Particle analysis is a very common application of AFM. A line profile can be used to look at individual particles, but for more than a few particles, it’s best to automate the routine somehow. A particle segmentation routine does just that by separating the particles from the flat surface that they are on. Segmentation routines can also be used for particle counting. Software such as ImageJ can be used for segmentation.
It is possible to complement the topography images with the phase images to determine whether the particles are indeed separate and different from the substrate. Phase imaging is described in detail below.
When operating in a mode called Tapping Mode, AFMs generate two different images: the topography image and the phase image. The phase image comes from the phase shift of the signal: the phase shift is the lag between the driving signal and the feedback signal. This lag is caused by the interaction between the probe tip and the surface, which can be affected by adhesive forces, frictional forces and viscoelastic forces. (More information in our Phase Images blog post.)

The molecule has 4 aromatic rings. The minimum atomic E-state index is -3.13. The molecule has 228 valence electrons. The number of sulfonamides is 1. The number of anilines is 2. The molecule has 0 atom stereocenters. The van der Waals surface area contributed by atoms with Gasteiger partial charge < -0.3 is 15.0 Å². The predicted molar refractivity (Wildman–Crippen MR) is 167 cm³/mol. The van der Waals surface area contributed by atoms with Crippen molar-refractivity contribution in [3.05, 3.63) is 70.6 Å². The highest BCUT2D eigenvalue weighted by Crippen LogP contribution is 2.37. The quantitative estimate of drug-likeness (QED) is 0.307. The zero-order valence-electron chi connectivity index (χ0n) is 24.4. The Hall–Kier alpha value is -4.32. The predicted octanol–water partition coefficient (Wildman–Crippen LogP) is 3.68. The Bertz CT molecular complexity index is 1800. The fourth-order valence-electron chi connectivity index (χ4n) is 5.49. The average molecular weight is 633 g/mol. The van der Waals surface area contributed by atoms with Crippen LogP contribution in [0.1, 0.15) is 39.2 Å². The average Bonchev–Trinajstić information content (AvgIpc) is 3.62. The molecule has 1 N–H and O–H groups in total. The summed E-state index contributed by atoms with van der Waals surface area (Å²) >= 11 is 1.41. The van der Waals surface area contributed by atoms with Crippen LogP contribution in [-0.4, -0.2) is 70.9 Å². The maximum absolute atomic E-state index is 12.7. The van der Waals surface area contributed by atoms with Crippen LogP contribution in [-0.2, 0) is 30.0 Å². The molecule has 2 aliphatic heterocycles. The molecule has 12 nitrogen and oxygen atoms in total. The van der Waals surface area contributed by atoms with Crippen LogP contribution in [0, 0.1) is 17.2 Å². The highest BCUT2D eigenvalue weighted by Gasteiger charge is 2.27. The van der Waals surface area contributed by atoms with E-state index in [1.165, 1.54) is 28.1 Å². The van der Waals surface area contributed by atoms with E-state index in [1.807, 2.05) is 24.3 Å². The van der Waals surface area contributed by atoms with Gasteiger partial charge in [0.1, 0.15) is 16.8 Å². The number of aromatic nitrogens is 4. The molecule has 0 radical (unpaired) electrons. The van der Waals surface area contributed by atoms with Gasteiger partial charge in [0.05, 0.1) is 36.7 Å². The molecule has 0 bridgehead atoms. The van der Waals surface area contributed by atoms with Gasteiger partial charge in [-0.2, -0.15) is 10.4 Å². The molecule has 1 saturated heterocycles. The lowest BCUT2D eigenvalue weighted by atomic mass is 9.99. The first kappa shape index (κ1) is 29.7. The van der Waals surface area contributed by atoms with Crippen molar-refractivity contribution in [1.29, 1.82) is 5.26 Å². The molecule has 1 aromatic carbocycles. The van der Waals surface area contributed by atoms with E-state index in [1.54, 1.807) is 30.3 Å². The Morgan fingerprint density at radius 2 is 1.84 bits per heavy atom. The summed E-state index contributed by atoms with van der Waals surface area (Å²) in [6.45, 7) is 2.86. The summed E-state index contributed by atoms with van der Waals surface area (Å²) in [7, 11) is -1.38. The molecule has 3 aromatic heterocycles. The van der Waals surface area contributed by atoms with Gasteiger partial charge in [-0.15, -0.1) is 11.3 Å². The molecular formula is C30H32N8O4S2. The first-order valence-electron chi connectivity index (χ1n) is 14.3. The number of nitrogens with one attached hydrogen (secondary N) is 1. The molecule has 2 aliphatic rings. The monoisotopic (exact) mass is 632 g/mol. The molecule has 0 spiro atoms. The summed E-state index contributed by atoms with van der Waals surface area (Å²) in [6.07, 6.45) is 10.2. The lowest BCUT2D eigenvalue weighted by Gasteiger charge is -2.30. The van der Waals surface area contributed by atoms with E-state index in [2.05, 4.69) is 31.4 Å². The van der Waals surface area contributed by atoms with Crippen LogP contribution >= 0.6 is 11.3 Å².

Regions with different material properties can be distinguished using the contrast of the phase image. Since the topography image and the phase image are generated at the same time, analysis of both images side by side can reveal information that might be hidden from just the topography image alone.
Below is an example of the topography (left) and phase (right) images of a silica-polymer composite. On the left, you can see a few particles that are protruding from the surface. They are bright in the topography image because they are the tallest features. It’s unclear what the structure or morphology is of the rest of the image. The phase image on the right makes it clear which areas are silica: the dark areas represent regions with a low phase shift (around -50°). The light areas possess a much higher phase shift (around 30°) and they represent the polymer matrix. This is because the silica particles possess very different properties compared to the polymer matrix.